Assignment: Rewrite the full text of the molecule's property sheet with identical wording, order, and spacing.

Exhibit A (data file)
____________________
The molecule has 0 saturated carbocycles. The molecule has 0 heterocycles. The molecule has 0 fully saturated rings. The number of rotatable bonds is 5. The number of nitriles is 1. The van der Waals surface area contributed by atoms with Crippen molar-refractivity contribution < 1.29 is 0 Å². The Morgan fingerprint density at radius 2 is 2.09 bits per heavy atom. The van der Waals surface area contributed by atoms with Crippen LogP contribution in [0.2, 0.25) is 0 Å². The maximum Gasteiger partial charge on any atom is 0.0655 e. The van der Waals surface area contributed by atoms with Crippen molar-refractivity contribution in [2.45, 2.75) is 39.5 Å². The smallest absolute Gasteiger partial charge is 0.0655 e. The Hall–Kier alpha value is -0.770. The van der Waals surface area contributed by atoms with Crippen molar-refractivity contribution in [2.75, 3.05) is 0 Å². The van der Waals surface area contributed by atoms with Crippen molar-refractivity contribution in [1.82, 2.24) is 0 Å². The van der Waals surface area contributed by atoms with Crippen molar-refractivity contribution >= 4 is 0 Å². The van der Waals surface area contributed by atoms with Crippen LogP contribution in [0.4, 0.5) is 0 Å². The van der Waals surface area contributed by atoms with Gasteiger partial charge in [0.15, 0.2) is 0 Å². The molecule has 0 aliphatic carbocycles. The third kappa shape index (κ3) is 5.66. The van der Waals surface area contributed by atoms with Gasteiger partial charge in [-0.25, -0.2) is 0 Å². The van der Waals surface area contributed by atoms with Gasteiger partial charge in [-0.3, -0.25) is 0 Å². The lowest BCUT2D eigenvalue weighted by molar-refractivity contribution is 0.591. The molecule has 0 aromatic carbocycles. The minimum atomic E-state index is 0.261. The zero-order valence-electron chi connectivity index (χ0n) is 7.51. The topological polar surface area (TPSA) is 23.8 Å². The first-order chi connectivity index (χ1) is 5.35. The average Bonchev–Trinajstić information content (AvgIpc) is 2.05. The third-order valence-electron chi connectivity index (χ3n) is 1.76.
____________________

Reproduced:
The molecule has 0 saturated carbocycles. The molecule has 0 heterocycles. The molecule has 0 fully saturated rings. The number of rotatable bonds is 5. The number of nitriles is 1. The van der Waals surface area contributed by atoms with Crippen molar-refractivity contribution < 1.29 is 0 Å². The Morgan fingerprint density at radius 2 is 2.09 bits per heavy atom. The van der Waals surface area contributed by atoms with Crippen LogP contribution in [0.2, 0.25) is 0 Å². The maximum Gasteiger partial charge on any atom is 0.0655 e. The van der Waals surface area contributed by atoms with Crippen molar-refractivity contribution in [2.45, 2.75) is 39.5 Å². The smallest absolute Gasteiger partial charge is 0.0655 e. The Hall–Kier alpha value is -0.770. The van der Waals surface area contributed by atoms with Crippen molar-refractivity contribution in [2.75, 3.05) is 0 Å². The van der Waals surface area contributed by atoms with Crippen molar-refractivity contribution in [1.82, 2.24) is 0 Å². The van der Waals surface area contributed by atoms with Crippen molar-refractivity contribution >= 4 is 0 Å². The van der Waals surface area contributed by atoms with Crippen LogP contribution in [0.4, 0.5) is 0 Å². The van der Waals surface area contributed by atoms with Gasteiger partial charge in [0.15, 0.2) is 0 Å². The molecule has 0 aliphatic carbocycles. The third kappa shape index (κ3) is 5.66. The van der Waals surface area contributed by atoms with Gasteiger partial charge in [-0.25, -0.2) is 0 Å². The van der Waals surface area contributed by atoms with Gasteiger partial charge in [-0.3, -0.25) is 0 Å². The lowest BCUT2D eigenvalue weighted by molar-refractivity contribution is 0.591. The molecule has 0 aromatic carbocycles. The minimum atomic E-state index is 0.261. The zero-order valence-electron chi connectivity index (χ0n) is 7.51. The topological polar surface area (TPSA) is 23.8 Å². The first-order chi connectivity index (χ1) is 5.35. The average Bonchev–Trinajstić information content (AvgIpc) is 2.05. The third-order valence-electron chi connectivity index (χ3n) is 1.76.